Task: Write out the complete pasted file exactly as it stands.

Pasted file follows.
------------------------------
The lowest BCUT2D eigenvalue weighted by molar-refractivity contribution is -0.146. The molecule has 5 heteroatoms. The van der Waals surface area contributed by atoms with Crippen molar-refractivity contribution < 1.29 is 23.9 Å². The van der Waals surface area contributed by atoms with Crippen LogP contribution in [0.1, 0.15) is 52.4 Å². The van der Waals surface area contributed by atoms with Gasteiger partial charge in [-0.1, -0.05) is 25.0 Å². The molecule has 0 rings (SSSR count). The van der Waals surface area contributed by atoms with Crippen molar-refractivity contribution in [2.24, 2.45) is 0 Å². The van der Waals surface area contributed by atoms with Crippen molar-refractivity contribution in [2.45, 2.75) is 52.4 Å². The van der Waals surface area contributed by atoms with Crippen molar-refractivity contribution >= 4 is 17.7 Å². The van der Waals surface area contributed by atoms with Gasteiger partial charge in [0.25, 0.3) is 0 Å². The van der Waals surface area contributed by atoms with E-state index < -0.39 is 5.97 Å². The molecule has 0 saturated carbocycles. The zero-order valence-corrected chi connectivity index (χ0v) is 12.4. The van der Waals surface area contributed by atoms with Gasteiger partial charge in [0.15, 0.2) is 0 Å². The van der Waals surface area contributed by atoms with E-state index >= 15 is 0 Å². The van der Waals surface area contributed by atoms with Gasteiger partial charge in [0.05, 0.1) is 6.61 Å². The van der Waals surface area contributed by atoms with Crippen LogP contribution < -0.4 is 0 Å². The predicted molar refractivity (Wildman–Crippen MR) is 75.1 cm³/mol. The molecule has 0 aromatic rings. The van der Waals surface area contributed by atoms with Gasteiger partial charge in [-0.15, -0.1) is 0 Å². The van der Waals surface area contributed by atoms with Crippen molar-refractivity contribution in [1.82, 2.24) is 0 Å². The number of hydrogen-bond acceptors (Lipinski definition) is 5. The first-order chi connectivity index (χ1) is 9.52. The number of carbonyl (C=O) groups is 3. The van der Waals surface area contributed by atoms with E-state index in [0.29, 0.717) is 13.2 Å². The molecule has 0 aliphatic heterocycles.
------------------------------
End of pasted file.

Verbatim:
The lowest BCUT2D eigenvalue weighted by molar-refractivity contribution is -0.146. The molecule has 5 heteroatoms. The van der Waals surface area contributed by atoms with Crippen molar-refractivity contribution < 1.29 is 23.9 Å². The van der Waals surface area contributed by atoms with Crippen LogP contribution in [0.1, 0.15) is 52.4 Å². The van der Waals surface area contributed by atoms with Gasteiger partial charge in [-0.1, -0.05) is 25.0 Å². The molecule has 0 rings (SSSR count). The van der Waals surface area contributed by atoms with Crippen molar-refractivity contribution in [2.24, 2.45) is 0 Å². The van der Waals surface area contributed by atoms with Crippen molar-refractivity contribution in [2.45, 2.75) is 52.4 Å². The van der Waals surface area contributed by atoms with Crippen molar-refractivity contribution >= 4 is 17.7 Å². The van der Waals surface area contributed by atoms with Gasteiger partial charge in [0.25, 0.3) is 0 Å². The van der Waals surface area contributed by atoms with E-state index < -0.39 is 5.97 Å². The molecule has 0 saturated carbocycles. The zero-order valence-corrected chi connectivity index (χ0v) is 12.4. The van der Waals surface area contributed by atoms with Gasteiger partial charge in [0.15, 0.2) is 0 Å². The van der Waals surface area contributed by atoms with E-state index >= 15 is 0 Å². The van der Waals surface area contributed by atoms with Gasteiger partial charge in [0.05, 0.1) is 6.61 Å². The van der Waals surface area contributed by atoms with Crippen LogP contribution < -0.4 is 0 Å². The predicted molar refractivity (Wildman–Crippen MR) is 75.1 cm³/mol. The molecule has 0 aromatic rings. The van der Waals surface area contributed by atoms with Gasteiger partial charge in [-0.15, -0.1) is 0 Å². The van der Waals surface area contributed by atoms with Crippen molar-refractivity contribution in [1.82, 2.24) is 0 Å². The number of hydrogen-bond acceptors (Lipinski definition) is 5. The first-order chi connectivity index (χ1) is 9.52. The number of carbonyl (C=O) groups is 3. The van der Waals surface area contributed by atoms with E-state index in [0.29, 0.717) is 13.2 Å². The molecule has 0 aliphatic heterocycles.